Few of us are lucky enough to have a green thumb. The perfect balance of sunlight, climate, and water requires a special, intuitive touch. A little too much water, a little too little, and turns into gunk or withers. A little too much sun, a little too little, and wastes away and shrivels. And, so it goes.
Well, gardening just got a little easier. According to Inhabitat, students at University College London’s Interactive Architecture Lab have designed a nomadic, self-driving, and self-cultivating garden named Hortum machina, B. Like an autonomous car, the mobile garden responds to the environment, in this case, moving towards or away from sunlight, shade, and unhealthy levels of air pollution, as needed.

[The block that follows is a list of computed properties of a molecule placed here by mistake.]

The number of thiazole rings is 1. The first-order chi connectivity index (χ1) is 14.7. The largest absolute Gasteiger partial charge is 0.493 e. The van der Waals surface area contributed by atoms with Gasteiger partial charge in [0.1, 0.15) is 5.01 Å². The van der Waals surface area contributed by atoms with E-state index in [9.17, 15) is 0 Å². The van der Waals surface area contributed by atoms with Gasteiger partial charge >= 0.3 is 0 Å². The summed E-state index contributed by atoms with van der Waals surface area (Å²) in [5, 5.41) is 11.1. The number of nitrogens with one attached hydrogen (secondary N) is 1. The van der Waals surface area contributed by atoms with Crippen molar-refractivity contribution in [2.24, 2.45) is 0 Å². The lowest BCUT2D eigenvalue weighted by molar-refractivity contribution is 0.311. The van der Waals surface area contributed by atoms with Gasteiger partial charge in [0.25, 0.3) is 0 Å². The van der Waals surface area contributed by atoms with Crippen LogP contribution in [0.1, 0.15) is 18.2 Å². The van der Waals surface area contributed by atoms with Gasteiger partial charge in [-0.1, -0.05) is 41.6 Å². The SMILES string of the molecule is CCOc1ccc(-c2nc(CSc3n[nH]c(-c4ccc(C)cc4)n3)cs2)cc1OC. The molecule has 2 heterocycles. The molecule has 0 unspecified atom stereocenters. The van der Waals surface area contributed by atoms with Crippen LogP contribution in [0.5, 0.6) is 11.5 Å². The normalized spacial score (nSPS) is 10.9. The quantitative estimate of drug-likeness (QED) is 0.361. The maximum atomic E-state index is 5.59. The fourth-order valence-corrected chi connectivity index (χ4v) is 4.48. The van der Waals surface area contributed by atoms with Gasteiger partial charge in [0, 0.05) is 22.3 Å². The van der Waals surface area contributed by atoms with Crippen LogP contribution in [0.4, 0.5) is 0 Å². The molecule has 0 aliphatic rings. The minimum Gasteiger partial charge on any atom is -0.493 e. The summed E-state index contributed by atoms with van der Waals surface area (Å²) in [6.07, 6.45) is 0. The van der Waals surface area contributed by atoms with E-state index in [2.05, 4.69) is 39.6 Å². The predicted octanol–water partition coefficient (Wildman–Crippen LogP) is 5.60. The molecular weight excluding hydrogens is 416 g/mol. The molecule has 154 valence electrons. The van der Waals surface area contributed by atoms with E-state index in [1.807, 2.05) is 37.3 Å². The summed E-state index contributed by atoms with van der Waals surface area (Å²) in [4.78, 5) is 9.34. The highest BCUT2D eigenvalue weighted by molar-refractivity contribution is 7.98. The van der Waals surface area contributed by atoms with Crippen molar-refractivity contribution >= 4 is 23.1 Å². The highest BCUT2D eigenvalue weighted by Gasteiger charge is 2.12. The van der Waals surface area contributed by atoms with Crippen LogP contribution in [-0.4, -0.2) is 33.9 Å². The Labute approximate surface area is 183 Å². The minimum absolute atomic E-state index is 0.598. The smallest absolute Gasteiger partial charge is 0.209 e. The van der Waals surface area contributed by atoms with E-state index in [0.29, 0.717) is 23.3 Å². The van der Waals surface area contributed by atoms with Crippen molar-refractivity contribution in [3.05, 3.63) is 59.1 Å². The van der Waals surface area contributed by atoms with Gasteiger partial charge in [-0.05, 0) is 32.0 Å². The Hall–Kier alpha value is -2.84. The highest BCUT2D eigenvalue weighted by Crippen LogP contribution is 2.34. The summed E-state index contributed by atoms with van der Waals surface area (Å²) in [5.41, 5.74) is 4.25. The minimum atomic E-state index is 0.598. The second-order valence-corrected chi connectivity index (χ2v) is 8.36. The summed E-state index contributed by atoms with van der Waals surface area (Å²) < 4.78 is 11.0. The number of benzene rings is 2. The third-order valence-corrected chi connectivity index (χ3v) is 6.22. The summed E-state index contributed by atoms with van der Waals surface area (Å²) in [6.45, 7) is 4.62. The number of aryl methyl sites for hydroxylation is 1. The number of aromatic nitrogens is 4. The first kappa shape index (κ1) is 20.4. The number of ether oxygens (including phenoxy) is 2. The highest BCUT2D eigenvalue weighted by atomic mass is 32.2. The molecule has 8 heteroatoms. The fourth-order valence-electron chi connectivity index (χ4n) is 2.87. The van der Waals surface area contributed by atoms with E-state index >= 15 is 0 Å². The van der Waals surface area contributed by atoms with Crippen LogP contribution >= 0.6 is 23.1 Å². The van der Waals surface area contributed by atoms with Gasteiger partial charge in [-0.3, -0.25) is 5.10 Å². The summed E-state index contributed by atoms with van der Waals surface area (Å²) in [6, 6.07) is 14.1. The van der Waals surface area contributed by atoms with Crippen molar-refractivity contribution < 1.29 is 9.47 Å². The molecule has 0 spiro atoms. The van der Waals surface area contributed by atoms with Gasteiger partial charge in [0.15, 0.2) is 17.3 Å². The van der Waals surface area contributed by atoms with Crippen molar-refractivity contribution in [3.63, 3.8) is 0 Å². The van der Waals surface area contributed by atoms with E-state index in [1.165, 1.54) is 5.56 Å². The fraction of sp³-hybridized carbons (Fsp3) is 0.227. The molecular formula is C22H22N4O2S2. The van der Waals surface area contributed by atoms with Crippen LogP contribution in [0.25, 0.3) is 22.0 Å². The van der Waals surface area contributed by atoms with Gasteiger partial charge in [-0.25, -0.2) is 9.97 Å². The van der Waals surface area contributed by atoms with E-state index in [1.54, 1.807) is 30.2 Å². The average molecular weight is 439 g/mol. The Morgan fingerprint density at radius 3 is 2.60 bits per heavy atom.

The moving ecosystem is encased in a large geodesic sphere that uses a network of electrodes to monitor the garden’s physiological responses, using this data to determine its movements.
Hortum machina, B was tested in London and is quite self-sufficient—powered by an attached solar panel and supplied with a built-in water storage.
The experimental project was executed with the intent to explore options to expand London’s green space.
Earlier in the year, researchers at Iowa State University also worked to create easier gardening conditions, but this time focusing on assisting farmers. The scientists developed “plant tattoo sensors,” sensors on tape that attach to plants to provide water data to researchers and farmers. All of these innovative designs just the peak of a push towards a greener, renewable future.